We continue off on part 2 of the Conor McGregor vs Nate Diaz style clash. If you missed part 1, go here: Conor McGregor vs Nate Diaz style breakdown part 1
Nate’s Bag of Hand fighting Tricks
Max Holloway proved his competency in the realm of hand fighting. This shows us that using hand fighting based strategies can prove to be useful down the line compared to other fighters who would rush in and get countered. Marcus Brimage often rushed in without measuring distance and ate a lot of counters as a result. Nate also touches his way in and has his own set of tricks for hand fighting. Lets take a look at just a few.
Nate’s Hand Fighting Tricks
Nate’s Boxing Rhythm Breaker trick
As you can see, Nate possesses a variety of tools at the boxing range.
What History Tells Us
There is another roadblock that may very well be present for Nate when he fights Conor. If we look back at Nate vs Rory, when Rory was in threat of getting attacked while in the state of hand fighting, he was quick to evade away. That’s a benefit of hand fighting; since you’re in a balanced stance, you can quickly evade if necessary. This means a lot for Nate vs Conor because Conor has the same tendencies to abandon hand fighting if the opponent attempts to break through. Keep in mind, Conor doesn’t typically fight at the same inside range that Donald Cerrone did against Nate. It’s very rare for him to fight that close; the majority of the time, Conor actually fights at the very end of the pocket. If you try to get any closer inside that range, Conor will adjust distance.
Conor’s Input on Nate’s Habits
Conor has spoken recently that he notices Nate’s habits. He referenced that Nate did a lot of “hit and pull.” He mentions that his patterns we’re predictable. I wrote a piece a while back about how Nate Diaz used this against Michael Johnson, in which case, he did indeed use his range to hit and pull quite often.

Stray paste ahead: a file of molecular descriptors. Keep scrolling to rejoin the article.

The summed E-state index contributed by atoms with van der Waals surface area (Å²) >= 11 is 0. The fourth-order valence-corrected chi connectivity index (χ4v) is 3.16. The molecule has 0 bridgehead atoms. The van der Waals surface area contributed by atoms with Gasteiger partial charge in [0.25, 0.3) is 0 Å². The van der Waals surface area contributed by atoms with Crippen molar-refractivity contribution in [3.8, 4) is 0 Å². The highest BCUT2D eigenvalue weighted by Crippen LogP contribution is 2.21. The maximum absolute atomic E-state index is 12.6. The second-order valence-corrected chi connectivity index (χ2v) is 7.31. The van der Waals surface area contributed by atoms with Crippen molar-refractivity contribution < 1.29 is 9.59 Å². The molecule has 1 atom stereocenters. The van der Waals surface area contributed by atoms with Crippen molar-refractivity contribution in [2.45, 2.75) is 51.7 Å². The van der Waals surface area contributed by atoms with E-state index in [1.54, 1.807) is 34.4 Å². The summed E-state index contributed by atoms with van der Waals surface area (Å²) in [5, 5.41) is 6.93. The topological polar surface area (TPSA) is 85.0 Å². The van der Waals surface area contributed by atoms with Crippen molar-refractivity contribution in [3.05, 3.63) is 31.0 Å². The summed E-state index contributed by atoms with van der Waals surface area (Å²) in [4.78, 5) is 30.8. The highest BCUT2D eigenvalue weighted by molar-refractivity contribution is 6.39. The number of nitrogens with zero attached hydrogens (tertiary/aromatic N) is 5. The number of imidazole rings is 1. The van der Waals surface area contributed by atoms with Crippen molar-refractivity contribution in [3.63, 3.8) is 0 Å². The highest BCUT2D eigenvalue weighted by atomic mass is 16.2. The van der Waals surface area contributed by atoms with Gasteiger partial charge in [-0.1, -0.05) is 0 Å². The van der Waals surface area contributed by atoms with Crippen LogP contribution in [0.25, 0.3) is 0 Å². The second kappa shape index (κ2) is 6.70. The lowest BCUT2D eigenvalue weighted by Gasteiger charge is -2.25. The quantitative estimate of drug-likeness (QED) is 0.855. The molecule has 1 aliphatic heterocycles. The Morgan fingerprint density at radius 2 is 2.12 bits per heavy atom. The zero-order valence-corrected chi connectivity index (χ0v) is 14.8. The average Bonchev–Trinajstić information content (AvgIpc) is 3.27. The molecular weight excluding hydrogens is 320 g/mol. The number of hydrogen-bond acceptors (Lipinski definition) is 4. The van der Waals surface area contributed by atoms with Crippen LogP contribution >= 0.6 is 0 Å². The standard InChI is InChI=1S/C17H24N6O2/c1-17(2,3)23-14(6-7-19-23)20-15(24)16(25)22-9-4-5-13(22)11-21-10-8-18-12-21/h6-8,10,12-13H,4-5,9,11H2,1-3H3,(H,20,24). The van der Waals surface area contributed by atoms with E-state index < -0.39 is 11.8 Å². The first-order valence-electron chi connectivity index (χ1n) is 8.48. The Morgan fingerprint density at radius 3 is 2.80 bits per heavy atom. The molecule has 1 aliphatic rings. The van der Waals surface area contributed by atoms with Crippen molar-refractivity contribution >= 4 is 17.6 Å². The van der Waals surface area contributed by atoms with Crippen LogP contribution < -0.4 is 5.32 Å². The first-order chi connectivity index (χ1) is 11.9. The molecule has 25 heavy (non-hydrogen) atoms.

Nate did a great job at using range in conjunction with counter punching. It worked well against Michael Johnson since he stayed in the pocket and choose to counter back from that exchange. I mentioned the 3 ranges from earlier. The way Nate pulls his head back in the pocket allows him to strike at the advantage range, thereby making his opponent’s fall slightly short on when trying to counter him.
Will the Hit and Pull Work against Conor?
It becomes a different story when we look at the habits of Conor McGregor. Conor rarely counters off of staying in the pocket like Jim miller or Donald Cerrone attempted to.
Conor is more known to constantly adjust to avoid that range. He’s always adjusting to fight at arms-length where he can engage in hand fighting where he work his way in on his own terms. When it comes to counters, it’s more common for him to do it from movement than from stationary pocket exchanges like Cerrone tried.
The Difference in Movement
Nate’s and Conor’s counter habits are unique and slightly different. Conor often brings his entire body with him while countering while Nate is more accustomed to bringing his upper body with him while while countering. Conor also does well at throwing his counters in different rhythms. Check out their counter preferences in these examples.